Since starting our ‘photographer’s thoughts’ series a few months ago we’ve had a lot of questions from readers asking for specific advice relating to booking a wedding photographer. We’ve tried to answer many of these questions in more detail in some of our other posts, but this week we thought we’d try to answer more directly a few of the most frequently asked to help put your minds at ease! So whilst every photographer is different and their answers to these questions might vary a little, we’ve tried to give the answer that we think the majority of photographers would agree with as best we can. Apologies to anyone whose question we haven’t yet answered, but keep them coming in and we’ll try to answer them in future posts! So, here we go with our wedding photography FAQ…
I have similar quotes from two different photographers, one shoots alone and the other with a second shooter. Is it better to have one or two photographers and how come they’re the same price?
This very much depends both on the individual photographer and on your own preference. If you’re nervous around cameras then perhaps having two photographers might be too much for you, however with two photographers you’re obviously going to get more varied angles and more chance of catching those key spontaneous moments. Some photographers work best as a team, others prefer to work on their own. If you’ve chosen a photographer mainly for their posed imagery then that one photographer is the person that matters, if you’re looking for lots of documentary shots then having two photographers can definitely be a major bonus, but not necessarily essential. The price isn’t determined by the number of people but by the quality of the photography whether that be by one or two people.
The photographer I’m looking at offers “all images on disc” but it says on their website they supply around 300 images. Don’t most photographers take a lot more pictures than that?
“All images on disc” refers to all of the best images from the day. Photographers might take thousands of shots during the day but a lot of them will be repeats – for example they might take 20-30 pictures of the same group shot just in order to make sure there is one where everyone is smiling. Other images will also be very similar and might just vary very slightly in angle – your photographer’s job is to present you with the best possible images from your day, photographs that meet the photographer’s exacting standards. They will still generally allow you plenty of choice in which final images you would like for your album, but it’s generally better to have 300 images you absolutely love than an extra 700 images that don’t inspire you.
I mostly want candid natural shots from the day so am looking at documentary style photographers, but I’d like some group shots as well – is this something I could ask a documentary photographer to do?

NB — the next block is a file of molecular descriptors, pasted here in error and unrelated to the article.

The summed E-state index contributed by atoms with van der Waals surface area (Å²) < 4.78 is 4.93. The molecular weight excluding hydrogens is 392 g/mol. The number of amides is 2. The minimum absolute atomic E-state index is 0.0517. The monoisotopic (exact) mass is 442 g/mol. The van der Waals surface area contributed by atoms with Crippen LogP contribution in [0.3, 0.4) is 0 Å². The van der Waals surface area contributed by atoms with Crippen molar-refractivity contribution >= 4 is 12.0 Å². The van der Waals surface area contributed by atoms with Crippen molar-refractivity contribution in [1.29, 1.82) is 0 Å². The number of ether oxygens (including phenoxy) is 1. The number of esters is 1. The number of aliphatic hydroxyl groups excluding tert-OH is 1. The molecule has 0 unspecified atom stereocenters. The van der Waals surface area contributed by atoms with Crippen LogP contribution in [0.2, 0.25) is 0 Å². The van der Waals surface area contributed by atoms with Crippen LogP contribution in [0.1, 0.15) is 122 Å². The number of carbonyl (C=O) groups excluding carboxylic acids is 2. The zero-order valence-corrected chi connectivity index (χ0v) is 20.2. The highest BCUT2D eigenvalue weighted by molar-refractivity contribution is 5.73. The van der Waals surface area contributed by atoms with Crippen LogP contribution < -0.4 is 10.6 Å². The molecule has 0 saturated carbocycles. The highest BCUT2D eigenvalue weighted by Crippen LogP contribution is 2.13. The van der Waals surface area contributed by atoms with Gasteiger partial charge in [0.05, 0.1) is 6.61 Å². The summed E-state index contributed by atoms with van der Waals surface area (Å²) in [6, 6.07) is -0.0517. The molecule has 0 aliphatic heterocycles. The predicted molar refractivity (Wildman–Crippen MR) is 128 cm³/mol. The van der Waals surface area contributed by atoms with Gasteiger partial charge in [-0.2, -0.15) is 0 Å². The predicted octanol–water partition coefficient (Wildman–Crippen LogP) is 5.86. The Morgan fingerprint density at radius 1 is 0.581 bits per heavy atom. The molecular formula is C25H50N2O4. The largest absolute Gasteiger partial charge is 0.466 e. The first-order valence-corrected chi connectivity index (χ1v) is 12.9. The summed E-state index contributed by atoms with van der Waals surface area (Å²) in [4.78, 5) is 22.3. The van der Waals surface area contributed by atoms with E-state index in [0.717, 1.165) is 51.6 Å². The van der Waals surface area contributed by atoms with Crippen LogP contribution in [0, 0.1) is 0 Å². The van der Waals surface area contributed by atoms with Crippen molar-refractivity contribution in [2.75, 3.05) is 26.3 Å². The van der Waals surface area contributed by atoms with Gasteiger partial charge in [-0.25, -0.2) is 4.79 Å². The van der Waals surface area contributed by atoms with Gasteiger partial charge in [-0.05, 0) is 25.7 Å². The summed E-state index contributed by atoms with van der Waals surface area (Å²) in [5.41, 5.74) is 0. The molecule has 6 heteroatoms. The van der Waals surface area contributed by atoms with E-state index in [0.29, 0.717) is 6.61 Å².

Absolutely! Most documentary photographers are quite happy to take a few groups if you ask, it’s just not the style of shot that they specialise in or the way they feel they get their best or most creative shots, but as long as you’re not asking them to shoot more posed imagery than candid’s there’s no harm in asking!
I found a photographer I really like but they’ve said that they don’t do site visits to see my venue and look for photo opportunities before the day. How important is it for the photographer to visit the venue beforehand and should I still book them if they refuse?
Great photographs aren’t made by the background, they’re made by the subject, the quality of light, the textures, colours and moods that are present on the day. A photograph is a snapshot of a moment and it’s impossible to predict what moments will be presented ahead of time. Some photographers may prefer to have a site visit before the day, but for most to be honest it’s largely irrelevant. If you think there are a couple of great locations then by all means mention it to them, but at the end of the day great photographers follow their instinct and are inspired in the moment by that moment and rarely by a background that might look completely different on the day.
What qualifications and professional memberships should I expect my photographer to have?
None. There are many professional photography associations out there that photographers can join and many photographers hold specific photography degrees and qualifications, but degrees don’t necessarily make for a better photographer and there is no one major recognised photographic society that every wedding photographer can be expected to be a member of. Photography is about having the right creative eye and a natural sense of composition – that’s not something you can teach! Don’t base your choice on qualifications, base it on the way you feel about their work!
Bride Vs Groom is also looking for experts in other wedding fields – florists, dressmakers, venues… if you’d like to help answer some questions from our eager readers then we’d love to hear from you!